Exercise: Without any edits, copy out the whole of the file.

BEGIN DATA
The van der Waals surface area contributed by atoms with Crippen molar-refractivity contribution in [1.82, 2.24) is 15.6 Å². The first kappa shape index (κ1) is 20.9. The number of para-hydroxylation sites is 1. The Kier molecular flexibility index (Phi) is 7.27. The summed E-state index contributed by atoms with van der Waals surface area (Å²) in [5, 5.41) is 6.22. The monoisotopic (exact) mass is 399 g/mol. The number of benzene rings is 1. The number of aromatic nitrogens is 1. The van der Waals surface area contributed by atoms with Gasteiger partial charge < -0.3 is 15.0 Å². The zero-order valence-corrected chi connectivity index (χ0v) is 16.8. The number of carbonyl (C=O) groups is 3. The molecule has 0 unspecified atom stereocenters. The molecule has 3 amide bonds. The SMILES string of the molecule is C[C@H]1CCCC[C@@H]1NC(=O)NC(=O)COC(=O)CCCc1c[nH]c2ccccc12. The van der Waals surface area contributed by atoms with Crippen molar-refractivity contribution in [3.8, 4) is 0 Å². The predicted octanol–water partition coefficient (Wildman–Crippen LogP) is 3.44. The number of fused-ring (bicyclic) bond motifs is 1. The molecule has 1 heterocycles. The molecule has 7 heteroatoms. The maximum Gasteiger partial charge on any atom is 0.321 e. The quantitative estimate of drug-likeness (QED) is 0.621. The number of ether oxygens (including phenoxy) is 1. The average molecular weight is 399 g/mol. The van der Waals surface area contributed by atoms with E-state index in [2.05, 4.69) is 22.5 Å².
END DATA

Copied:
The van der Waals surface area contributed by atoms with Crippen molar-refractivity contribution in [1.82, 2.24) is 15.6 Å². The first kappa shape index (κ1) is 20.9. The number of para-hydroxylation sites is 1. The Kier molecular flexibility index (Phi) is 7.27. The summed E-state index contributed by atoms with van der Waals surface area (Å²) in [5, 5.41) is 6.22. The monoisotopic (exact) mass is 399 g/mol. The number of benzene rings is 1. The number of aromatic nitrogens is 1. The van der Waals surface area contributed by atoms with Gasteiger partial charge < -0.3 is 15.0 Å². The zero-order valence-corrected chi connectivity index (χ0v) is 16.8. The number of carbonyl (C=O) groups is 3. The molecule has 0 unspecified atom stereocenters. The molecule has 3 amide bonds. The SMILES string of the molecule is C[C@H]1CCCC[C@@H]1NC(=O)NC(=O)COC(=O)CCCc1c[nH]c2ccccc12. The van der Waals surface area contributed by atoms with Crippen molar-refractivity contribution in [3.8, 4) is 0 Å². The predicted octanol–water partition coefficient (Wildman–Crippen LogP) is 3.44. The number of fused-ring (bicyclic) bond motifs is 1. The molecule has 1 heterocycles. The molecule has 7 heteroatoms. The maximum Gasteiger partial charge on any atom is 0.321 e. The quantitative estimate of drug-likeness (QED) is 0.621. The number of ether oxygens (including phenoxy) is 1. The average molecular weight is 399 g/mol. The van der Waals surface area contributed by atoms with E-state index in [2.05, 4.69) is 22.5 Å².